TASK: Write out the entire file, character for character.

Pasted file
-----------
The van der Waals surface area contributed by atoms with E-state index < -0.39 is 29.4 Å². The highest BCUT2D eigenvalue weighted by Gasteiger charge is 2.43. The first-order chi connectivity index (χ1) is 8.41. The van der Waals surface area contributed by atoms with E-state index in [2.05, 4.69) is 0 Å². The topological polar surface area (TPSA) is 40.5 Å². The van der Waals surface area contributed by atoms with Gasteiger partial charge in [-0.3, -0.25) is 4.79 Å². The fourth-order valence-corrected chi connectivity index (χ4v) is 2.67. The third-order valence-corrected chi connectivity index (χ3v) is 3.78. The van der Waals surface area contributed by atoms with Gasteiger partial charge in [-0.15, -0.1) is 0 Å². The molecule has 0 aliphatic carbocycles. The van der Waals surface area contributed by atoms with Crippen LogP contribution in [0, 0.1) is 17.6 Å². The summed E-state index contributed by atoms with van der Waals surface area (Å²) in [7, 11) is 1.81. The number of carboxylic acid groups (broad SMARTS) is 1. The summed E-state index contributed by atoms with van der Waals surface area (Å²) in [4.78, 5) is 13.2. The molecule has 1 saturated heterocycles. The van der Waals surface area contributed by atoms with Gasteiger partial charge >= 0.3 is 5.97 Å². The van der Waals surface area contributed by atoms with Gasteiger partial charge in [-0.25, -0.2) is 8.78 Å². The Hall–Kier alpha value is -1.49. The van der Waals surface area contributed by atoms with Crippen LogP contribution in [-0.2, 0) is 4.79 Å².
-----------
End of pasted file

The van der Waals surface area contributed by atoms with E-state index < -0.39 is 29.4 Å². The highest BCUT2D eigenvalue weighted by Gasteiger charge is 2.43. The first-order chi connectivity index (χ1) is 8.41. The van der Waals surface area contributed by atoms with E-state index in [2.05, 4.69) is 0 Å². The topological polar surface area (TPSA) is 40.5 Å². The van der Waals surface area contributed by atoms with Gasteiger partial charge in [-0.3, -0.25) is 4.79 Å². The fourth-order valence-corrected chi connectivity index (χ4v) is 2.67. The third-order valence-corrected chi connectivity index (χ3v) is 3.78. The van der Waals surface area contributed by atoms with Gasteiger partial charge in [-0.15, -0.1) is 0 Å². The molecule has 0 aliphatic carbocycles. The van der Waals surface area contributed by atoms with Crippen LogP contribution in [0, 0.1) is 17.6 Å². The summed E-state index contributed by atoms with van der Waals surface area (Å²) in [7, 11) is 1.81. The number of carboxylic acid groups (broad SMARTS) is 1. The summed E-state index contributed by atoms with van der Waals surface area (Å²) in [4.78, 5) is 13.2. The molecule has 1 saturated heterocycles. The van der Waals surface area contributed by atoms with Gasteiger partial charge >= 0.3 is 5.97 Å². The van der Waals surface area contributed by atoms with Gasteiger partial charge in [-0.25, -0.2) is 8.78 Å². The Hall–Kier alpha value is -1.49. The van der Waals surface area contributed by atoms with Crippen LogP contribution in [-0.2, 0) is 4.79 Å².